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Scientists make breakthrough on eruption risk
The New Zealand Herald
Bulging in land that occurs before a volcano erupts points to how much ash will be spewed into the sky, providing a useful early warning for aviation, geologists in Iceland say. The telltale came from data from global positioning system sensors placed around the notorious Icelandic volcano Grimsvoetn, they said. Just before Grimsvoetn blew its stack in May 2011, the ground around the volcano started to bulge.
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Ancient map could warn of active volcano
Discovery News
Approximately 9,000 years ago in Anatolia, Turkey, an artist drew what could be the world’s oldest known map, complete with a volcano erupting in the background. A recent discovery of lava rock from that time serves as evidence that the painting may indeed be an early example of both cartography and vulcanology.
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Bacteria could make oil extraction less disruptive to environment
The News-Gazette
More than a mile beneath Decatur, Ill., where temperatures reach 122 degrees and no light penetrates, lives a community of bacteria happily munching on iron and other geological delicacies. The bacteria, known as Halomonas, thrive in extreme conditions. One of their most interesting traits is that they metabolize hydrocarbons — essentially, they eat oil.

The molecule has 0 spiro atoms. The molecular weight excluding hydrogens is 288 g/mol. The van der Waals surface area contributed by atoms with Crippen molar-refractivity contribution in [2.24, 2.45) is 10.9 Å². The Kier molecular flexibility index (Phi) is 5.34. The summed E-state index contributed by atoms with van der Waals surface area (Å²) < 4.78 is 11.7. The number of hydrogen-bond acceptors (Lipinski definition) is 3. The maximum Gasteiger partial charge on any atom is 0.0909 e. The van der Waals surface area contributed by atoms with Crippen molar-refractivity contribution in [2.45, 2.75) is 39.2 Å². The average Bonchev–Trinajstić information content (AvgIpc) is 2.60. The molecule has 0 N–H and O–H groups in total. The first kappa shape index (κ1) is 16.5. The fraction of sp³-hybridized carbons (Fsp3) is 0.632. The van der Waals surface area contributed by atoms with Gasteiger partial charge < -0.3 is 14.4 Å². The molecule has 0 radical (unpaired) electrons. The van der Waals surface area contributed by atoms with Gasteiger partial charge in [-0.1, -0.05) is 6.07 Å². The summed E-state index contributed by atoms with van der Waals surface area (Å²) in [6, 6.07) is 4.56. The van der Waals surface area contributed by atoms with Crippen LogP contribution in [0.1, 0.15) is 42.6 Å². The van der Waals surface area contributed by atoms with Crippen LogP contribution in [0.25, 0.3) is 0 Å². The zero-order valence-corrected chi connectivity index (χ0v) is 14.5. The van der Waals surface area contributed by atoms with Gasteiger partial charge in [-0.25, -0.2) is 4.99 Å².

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Looking for similar articles? Search here, keyword: Environment.


AIPG NEWS


Accepting applications for the position of AIPG Executive Director
AIPG
The American Institute of Professional Geologists is accepting applications for the position of Executive Director. The successful candidate will succeed the current director who has announced his intent to retire. Applications will be accepted until the position is filled.
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Pay 2014 dues online — Past due
AIPG
Annual membership dues were due Jan. 1 in accordance with the Bylaws. If you have not yet paid your dues, you are encouraged to login to the AIPG Member portion of the website to pay your dues for 2014. Paying online helps save on printing and postage costs. Credit card payments can be taken over the phone 303-412-6205 or fax your dues statement with credit card information to 303-253-9220, or mailing address is below. Call if you have any questions 303-412-6205. Click on MEMBER LOGIN to pay dues, make a donation and purchase insignia items. Your login is your email and the system has you setup your password if you haven't already. You must login to pay dues, search the directory or make changes to your record.
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A History of AIPG 1963-2003
AIPG
This 390 page book includes many photographs, a Who's Who/Who Was Who in AIPG, and more than 70 selected speeches and papers by CPGs. Find answers to questions like: How did AIPG really get started? What roles did the well-established AAPG and AGI play in the formation of the first professional (not scientific) geological society? Who were the "Magnificent Seven" who founded AIPG in 1963? The answers to these and other questions make interesting reading to the curious as to the formation and progress of AIPG.